‘Red Sparrow’ is a spy-thriller without the thrill

‘Red Sparrow’ is a spy-thriller without the thrill

‘Red Sparrow’ is a spy-thriller without the thrill
March 05
22:36 2018

Director Francis Lawrence did his very best with “Red Sparrow.” That much is clear.

Lawrence’s pedigree is well-established, especially given his previous work with “Red Sparrow” lead Jennifer Lawrence from the “Hunger Games” trilogy. He is a solid director with a good eye for stunning visuals and the rare ability to capture your full-attention whenever he deems necessary — and when you least expect it. Exceptionally shot and with an all-star cast, “Red Sparrow” is seemingly everything a sleek spy-thriller should be.

Unfortunately, the film falls apart due to truly non-sensical story telling.

The film begins with the horrific accident that befalls Russian ballet dancer Dominica (Jennifer Lawrence) rendering her incapable of continuing her dancing career. Left with a broken body, no money and struggling to take care of her mother, her uncle offers her a job working for the Russian intelligence service. As it would be, the job goes wrong, and she’s left to choose between being killed by the Russian government without leaving witnesses or becoming an agent trained to sexually exploit and manipulate targets.

She chooses the latter, and is enrolled in a school designed to hone those abilities. From there, she’s given her first assignment.

Although it’s an interesting enough premise, it’s not the most original. We have seen roles like this before with Charlize Theron’s “Atomic Blonde” and Angelina Jolie’s “Salt” featuring dominant female assassins, and it’s sufficed to say they did the seductive agent routine better than “Red Sparrow” ever manages to.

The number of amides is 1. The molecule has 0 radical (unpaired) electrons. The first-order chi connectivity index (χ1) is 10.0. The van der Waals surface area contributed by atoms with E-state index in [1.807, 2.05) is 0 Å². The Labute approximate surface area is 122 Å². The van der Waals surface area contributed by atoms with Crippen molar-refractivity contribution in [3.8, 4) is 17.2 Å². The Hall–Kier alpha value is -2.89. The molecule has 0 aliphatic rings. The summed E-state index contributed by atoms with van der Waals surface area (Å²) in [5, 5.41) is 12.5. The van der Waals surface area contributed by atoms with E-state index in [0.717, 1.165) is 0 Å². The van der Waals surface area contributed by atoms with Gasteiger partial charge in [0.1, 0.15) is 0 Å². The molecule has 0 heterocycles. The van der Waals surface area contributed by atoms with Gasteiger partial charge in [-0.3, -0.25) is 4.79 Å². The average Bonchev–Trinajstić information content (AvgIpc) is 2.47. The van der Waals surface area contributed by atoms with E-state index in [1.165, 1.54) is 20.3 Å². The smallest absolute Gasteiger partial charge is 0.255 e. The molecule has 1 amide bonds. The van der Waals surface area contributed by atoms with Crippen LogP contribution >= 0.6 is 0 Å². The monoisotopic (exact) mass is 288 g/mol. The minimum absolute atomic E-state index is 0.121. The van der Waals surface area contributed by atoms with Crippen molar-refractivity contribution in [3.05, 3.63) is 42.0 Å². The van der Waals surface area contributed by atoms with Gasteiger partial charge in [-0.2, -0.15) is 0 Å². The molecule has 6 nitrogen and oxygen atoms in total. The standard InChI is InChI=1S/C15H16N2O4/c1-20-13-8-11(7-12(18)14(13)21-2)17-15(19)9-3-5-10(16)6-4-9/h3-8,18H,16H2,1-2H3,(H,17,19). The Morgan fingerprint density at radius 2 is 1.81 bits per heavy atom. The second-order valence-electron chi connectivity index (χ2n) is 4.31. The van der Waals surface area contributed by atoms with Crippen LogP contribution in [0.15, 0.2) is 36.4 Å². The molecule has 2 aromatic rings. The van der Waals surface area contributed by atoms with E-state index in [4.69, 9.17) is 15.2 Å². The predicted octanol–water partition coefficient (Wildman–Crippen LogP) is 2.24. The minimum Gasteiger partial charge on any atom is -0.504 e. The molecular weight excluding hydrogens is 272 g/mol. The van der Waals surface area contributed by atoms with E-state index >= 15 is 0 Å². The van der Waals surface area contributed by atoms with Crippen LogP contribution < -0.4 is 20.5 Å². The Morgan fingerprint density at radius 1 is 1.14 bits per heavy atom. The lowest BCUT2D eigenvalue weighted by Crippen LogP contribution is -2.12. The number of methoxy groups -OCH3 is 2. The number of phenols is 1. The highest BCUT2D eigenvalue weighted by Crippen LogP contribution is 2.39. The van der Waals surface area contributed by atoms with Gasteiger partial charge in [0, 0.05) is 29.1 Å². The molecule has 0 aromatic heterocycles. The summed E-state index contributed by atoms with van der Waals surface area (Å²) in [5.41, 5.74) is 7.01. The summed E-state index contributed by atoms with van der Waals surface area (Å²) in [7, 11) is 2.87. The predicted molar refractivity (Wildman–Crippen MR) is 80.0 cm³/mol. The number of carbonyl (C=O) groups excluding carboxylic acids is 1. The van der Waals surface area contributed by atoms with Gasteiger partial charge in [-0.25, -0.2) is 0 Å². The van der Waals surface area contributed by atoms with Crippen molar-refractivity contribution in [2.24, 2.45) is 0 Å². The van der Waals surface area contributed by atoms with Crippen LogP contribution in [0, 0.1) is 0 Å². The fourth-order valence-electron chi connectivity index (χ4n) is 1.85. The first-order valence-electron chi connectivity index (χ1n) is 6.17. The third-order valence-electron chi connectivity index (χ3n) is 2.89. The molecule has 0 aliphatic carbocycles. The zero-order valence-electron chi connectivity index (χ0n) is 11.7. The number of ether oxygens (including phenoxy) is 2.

Although the cast is exceptional, they are used unevenly. Jeremy Irons, who plays a Russian KGB general, is criminally underused, as well as Joel Edgerton’s CIA agent role of Nathaniel Nash. However, Lawrence, who is a delight in any role she plays, does a solid job as the ballerina-gone-secret agent. Her accent is believable, if a bit generic, but otherwise she controls the screen very well.

Unfortunately, it seems the movie is more focused on exploiting and objectifying her body in order to get butts in seats, and it’s disheartening to see Lawrence ride along with this idea.

The main issue with this film, however, is that it lacks consistent pacing and it makes no sense.

It’s obvious Lawrence was going for an edge-of-your-seat kind of thriller, with a story that comes together at the very end to give you that “Aha!” moment. However, with each scene trying to serve that purpose, the entire film leading up to the pivotal moment is a disjointed, incoherent and seemingly irrelevant mess.

I was left scratching my head for the majority of the film, waiting and hoping a scene 10 minutes into the film would have something to do with the rest of the film at all. (It never did, for the record.)

It’s easy to observe the cast does their best to sell each of their roles in the story, but it’s hard to appreciate when the script they were given is riddled with generic and bafflingly unbelievable twists and a genuinely hard-to-follow plot.

It’s an uncomfortable movie to watch at times. It is graphic, extremely violent and deals in disturbing concepts. This can sometimes be justified if a film can manage to have some sort of lesson, worldview or morale to create strong emotion and shifting principles for the characters to internally wrestle with. But the film has no related commentary to its graphic adult material. Because of this, the gratuitously graphic themes come off as more exploitive and manipulative just to sell tickets.

The phrase “sex sells” perfectly sums up this overall empty thriller.

The film might be pretty to look at, but there is not enough meaning to its use of sex and violence to warrant a blisteringly long two-and-a-half-hour thriller that feels incomplete and wildly confusing.

With individual parts that were well thought-out, “Red Sparrow” is a strong effort, but it never manages to come together enough to translate on the screen.

My rating: 2.5/5

Featured Image: Courtesy Red Sparrow Facebook

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Zach Helms

Zach Helms

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1 Comment

  1. Will
    Will March 06, 19:55

    Love it! Want more from this guy!

    Reply to this comment

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